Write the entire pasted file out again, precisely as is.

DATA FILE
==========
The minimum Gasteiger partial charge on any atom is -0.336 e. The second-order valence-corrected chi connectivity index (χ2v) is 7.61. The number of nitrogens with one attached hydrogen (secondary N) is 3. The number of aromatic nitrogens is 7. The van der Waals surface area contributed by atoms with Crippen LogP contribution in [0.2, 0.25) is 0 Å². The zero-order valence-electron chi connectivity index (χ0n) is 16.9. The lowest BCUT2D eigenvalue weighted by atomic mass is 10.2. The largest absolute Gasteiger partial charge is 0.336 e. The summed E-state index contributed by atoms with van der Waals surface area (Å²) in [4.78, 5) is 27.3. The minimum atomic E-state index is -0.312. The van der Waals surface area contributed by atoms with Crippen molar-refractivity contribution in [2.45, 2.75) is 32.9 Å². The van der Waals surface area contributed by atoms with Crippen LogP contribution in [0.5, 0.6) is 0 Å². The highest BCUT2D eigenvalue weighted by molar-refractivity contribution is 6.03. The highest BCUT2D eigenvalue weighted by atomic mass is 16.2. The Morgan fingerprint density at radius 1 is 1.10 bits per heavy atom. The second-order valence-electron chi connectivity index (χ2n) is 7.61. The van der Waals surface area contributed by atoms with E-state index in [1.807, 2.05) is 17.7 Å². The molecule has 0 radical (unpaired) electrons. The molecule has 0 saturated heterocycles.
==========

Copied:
The minimum Gasteiger partial charge on any atom is -0.336 e. The second-order valence-corrected chi connectivity index (χ2v) is 7.61. The number of nitrogens with one attached hydrogen (secondary N) is 3. The number of aromatic nitrogens is 7. The van der Waals surface area contributed by atoms with Crippen LogP contribution in [0.2, 0.25) is 0 Å². The zero-order valence-electron chi connectivity index (χ0n) is 16.9. The lowest BCUT2D eigenvalue weighted by atomic mass is 10.2. The largest absolute Gasteiger partial charge is 0.336 e. The summed E-state index contributed by atoms with van der Waals surface area (Å²) in [4.78, 5) is 27.3. The minimum atomic E-state index is -0.312. The van der Waals surface area contributed by atoms with Crippen molar-refractivity contribution in [2.45, 2.75) is 32.9 Å². The van der Waals surface area contributed by atoms with Crippen LogP contribution in [0.5, 0.6) is 0 Å². The highest BCUT2D eigenvalue weighted by molar-refractivity contribution is 6.03. The highest BCUT2D eigenvalue weighted by atomic mass is 16.2. The Morgan fingerprint density at radius 1 is 1.10 bits per heavy atom. The second-order valence-electron chi connectivity index (χ2n) is 7.61. The van der Waals surface area contributed by atoms with E-state index in [1.807, 2.05) is 17.7 Å². The molecule has 0 radical (unpaired) electrons. The molecule has 0 saturated heterocycles.